It is upon this text of Phillips (as Chalmers has remarked) that Joseph Warton bases his classification of poets in the dedication to Young of the first volume of his essay on the Genius and Writings of Pope, published in 1756. That was the earliest public and official declaration of war against the reigning mode, though private hostilities and reprisals had been going on for some time. Addison's panegyric of Milton in the Spectator was a criticism, not the less damaging because indirect, of the superficial poetry then in vogue. His praise of the old ballads condemned by innuendo the artificial elaboration of the drawing-room pastoral by contrasting it with the simple sincerity of nature. Himself incapable of being natural except in prose, he had an instinct for the genuine virtues of poetry as sure as that of Gray. Thomson's “ Winter” (1726) was a direct protest against the literature of Good Society, going as it did to prove that the noblest society was that of one's own mind heightened by the contemplation of outward nature. What Thomson's poetical creed was may be surely inferred from his having modelled his two principal poems on Milton and Spenser, ignoring rhyme altogether in the “ Seasons," and in the “Castle of Indolence” rejecting the stiff mould of the couplet. In 1744 came Akenside's “ Pleasures of Imagination,” whose very title, like a guide-post, points away from the level highway of commonplace to mountain-paths and less domestic prospects. The poem was stiff and unwilling, but in its loins lay the seed of nobler births, and without it the "Lines written at Tintern Abbey” might never have been. Three years later Collins printed his little volume of Odes, advocating in theory and exemplifying in practice the natural supremacy of the imagination (though he called it by its older name of fancy) as a test to distinguish poetry from verse-making. The whole Romantic School, in its germ, no doubt, but yet unmistakably foreshadowed, lies already in the “ Ode on the Superstitions of the Highlands.” He was the first to bring back into poetry something of the antique fervor, and found again the long-lost secret of being classically elegant without being pedantically cold. A skilled lover of music, he rose from the general sing-song of his generation to a harmony that had been silent since Milton, and in him, to use his own words,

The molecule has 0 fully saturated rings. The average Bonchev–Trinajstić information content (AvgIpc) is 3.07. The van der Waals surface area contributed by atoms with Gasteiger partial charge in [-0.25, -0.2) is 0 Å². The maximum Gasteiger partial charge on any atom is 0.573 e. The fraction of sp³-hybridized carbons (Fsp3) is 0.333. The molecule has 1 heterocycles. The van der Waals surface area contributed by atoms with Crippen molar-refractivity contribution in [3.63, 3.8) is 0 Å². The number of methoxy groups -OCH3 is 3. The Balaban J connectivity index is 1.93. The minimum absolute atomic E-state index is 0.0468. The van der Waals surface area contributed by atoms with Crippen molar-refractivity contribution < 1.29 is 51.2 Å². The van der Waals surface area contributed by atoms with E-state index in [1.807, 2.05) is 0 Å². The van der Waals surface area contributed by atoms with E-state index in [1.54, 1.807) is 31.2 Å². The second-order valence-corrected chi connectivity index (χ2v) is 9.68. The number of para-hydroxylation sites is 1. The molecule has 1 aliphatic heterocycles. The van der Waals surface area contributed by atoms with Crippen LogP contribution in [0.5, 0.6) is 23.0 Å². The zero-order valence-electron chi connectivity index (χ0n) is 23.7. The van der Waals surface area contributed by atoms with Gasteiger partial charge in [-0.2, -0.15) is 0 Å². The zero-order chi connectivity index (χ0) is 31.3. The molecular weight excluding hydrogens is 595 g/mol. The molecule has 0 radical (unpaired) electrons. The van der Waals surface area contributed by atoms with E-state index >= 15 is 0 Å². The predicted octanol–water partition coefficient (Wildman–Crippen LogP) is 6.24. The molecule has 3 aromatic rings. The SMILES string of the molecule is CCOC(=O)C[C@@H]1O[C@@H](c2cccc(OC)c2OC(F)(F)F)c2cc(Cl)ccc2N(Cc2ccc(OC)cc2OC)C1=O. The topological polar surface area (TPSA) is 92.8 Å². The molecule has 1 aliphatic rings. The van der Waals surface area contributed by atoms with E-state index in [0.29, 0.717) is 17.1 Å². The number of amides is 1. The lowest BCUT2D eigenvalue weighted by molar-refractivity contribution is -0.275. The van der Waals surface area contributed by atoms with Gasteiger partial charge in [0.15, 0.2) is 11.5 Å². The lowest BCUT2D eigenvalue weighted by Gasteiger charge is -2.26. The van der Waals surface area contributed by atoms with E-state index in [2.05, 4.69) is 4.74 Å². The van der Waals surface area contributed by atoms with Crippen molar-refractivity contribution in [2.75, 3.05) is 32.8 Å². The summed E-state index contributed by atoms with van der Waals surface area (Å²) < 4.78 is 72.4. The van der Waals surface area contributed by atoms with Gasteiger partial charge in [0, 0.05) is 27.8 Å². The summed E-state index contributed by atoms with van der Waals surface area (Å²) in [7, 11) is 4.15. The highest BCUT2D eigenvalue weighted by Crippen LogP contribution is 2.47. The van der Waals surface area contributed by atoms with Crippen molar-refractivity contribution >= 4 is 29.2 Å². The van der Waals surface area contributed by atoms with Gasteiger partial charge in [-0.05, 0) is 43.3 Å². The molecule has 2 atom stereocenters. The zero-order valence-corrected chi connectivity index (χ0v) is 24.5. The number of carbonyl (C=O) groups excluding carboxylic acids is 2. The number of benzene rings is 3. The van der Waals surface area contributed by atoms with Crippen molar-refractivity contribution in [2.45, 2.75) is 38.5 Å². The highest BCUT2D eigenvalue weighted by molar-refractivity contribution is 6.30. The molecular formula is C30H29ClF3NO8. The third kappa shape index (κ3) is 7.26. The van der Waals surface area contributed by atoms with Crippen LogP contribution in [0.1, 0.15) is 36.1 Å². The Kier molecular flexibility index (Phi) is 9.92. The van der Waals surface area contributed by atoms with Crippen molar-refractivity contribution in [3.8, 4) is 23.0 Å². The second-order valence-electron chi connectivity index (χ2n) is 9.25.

1 In his Tractate on Education.

“ The force of energy is found, And the sense rises on the wings of sound.” But beside his own direct services in the reformation of our poetry, we owe him a still greater debt as the inspirer of Gray, whose“ Progress of Poesy," in reach, variety, and loftiness of poise, overflies all other English lyrics like an eagle. In spite of the dulness of contemporary ears, preoccupied with the continuous hum of the popular hurdy-gurdy, it was the prevailing blast of Gray's trumpet that more than anything else called men back to the legitimate standard. Another poet, Dyer, whose

1 Milton, Collins, and Gray, our three great masters of harmony, were all musicians.

2 Wordsworth, who recognized forerunners in Thomson, Collins, Dyer, and Burns, and who chimes in with the popular superstition about Chatterton, is always somewhat niggardly in his appreciation of Gray. Yet he owed him not a little. Without Gray's tune in his ears, his own noblest Ode would have missed the varied modulation which is one of its main charms. Where he forgets Gray, his verse sinks to something like the measure of a jig. Perhaps the suggestion of one of his own finest lines,

(“ The light that never was on land or sea,'') was due to Gray's

“ Orient hues unborrowed of the sun." I believe it has not been noticed that among the verses in Gray's